Commissioner's crusade leaves us 'offside' with EU
"The benefits of globalization do not trickle down automatically. It takes politics to make sure that there is a benefit."
That was how the EU's Competition Commissioner, Margrethe Vestager, summed up her many struggles with multinational companies over their tax status in an interview with the Washington Post last month.
Viewed from Ireland, her €13bn fine verdict against Apple last August was a catastrophe.
But many people in Brussels and the other EU capitals also saw it as a first real attempt to take on the stateless multinational corporations which played one jurisdiction against the other to cheat ordinary citizens. It was styled as an attempt by the EU to hit back and deliver some of its stated mission to ameliorate the effects of globalisation.
On a purely philosophical level, Irish politicians would identify with this one in principle as a much-needed effort to reconnect the European project with ordinary citizens. But then again, pinning down multinational firms, and US multinationals especially, on taxation cuts deep into Ireland's long-established efforts to attract overseas investment with a low rate of corporate tax.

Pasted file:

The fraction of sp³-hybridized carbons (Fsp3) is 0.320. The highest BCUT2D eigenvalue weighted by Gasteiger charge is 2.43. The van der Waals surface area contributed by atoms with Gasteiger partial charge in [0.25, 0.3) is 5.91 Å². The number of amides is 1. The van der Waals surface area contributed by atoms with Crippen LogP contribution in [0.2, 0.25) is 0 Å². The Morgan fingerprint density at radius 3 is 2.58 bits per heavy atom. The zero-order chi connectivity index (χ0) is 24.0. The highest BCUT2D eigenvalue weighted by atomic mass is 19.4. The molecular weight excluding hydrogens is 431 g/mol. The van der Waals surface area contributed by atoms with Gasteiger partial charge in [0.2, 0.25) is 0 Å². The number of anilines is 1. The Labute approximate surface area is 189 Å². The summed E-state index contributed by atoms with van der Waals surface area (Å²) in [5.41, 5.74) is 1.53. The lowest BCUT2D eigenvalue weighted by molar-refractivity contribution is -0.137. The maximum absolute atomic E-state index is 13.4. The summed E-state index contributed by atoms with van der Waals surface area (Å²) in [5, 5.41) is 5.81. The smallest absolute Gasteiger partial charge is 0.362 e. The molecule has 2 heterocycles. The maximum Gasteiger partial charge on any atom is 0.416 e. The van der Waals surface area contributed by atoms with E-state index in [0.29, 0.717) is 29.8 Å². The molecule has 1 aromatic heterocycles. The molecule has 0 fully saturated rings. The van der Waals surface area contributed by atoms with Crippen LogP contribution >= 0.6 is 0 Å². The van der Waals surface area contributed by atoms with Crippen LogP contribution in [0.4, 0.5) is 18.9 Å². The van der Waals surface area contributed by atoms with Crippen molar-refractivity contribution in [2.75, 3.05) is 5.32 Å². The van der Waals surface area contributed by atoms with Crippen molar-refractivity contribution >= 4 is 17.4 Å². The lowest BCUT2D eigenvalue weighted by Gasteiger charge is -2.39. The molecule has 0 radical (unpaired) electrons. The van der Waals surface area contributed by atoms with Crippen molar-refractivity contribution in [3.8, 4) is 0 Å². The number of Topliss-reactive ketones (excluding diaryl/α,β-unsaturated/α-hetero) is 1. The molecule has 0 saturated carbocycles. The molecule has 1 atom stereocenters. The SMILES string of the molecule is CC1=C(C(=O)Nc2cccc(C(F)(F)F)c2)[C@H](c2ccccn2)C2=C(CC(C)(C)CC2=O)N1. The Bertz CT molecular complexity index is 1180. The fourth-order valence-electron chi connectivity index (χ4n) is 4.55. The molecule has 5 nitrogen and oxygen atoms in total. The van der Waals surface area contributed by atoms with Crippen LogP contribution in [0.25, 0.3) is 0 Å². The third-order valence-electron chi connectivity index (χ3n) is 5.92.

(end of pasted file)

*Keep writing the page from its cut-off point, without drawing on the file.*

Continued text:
Ms Vestager (48) is nothing if not a political battler. A former Danish deputy prime minister, she was part of the inspiration for the main character in the Danish cult political series 'Borgen'.
The EU Competition Commissioner has unusually far-reaching direct powers to clamp down on cartels and restrictive practices.
But her use of these powers - in whacking Apple with a €13bn fine last August and catching Ireland in the crossfire - was without parallel.
The figure was greater than the sum of all fines, corrections and clawbacks, levied by the EU against all commercial entities since the turn of this century.
She is the daughter of Lutheran pastors and her memories are full of people coming to the family home seeking advice and support. She brushes off suggestions her work is about addressing the rising tide of Euroscepticism - insisting instead that her work concerns a battle against greed.
But she is known for her steely approach to politics and is renownedly difficult to dissuade once her mind is made up. It is noted that on a coffee table in her Brussels office is a cast of a hand with an upraised middle finger - an angry "gift" from a Danish trade union group which unsuccessfully lobbied her against plans to cut welfare payments.
She keeps it as a reminder that political decisions do not please everyone.
Colleagues have noted her background in a small niche party which did not court popularity. The focus of her politics has been about getting some specific things done, irrespective of how many others she enrages. For many in Brussels this is exactly what is needed right now.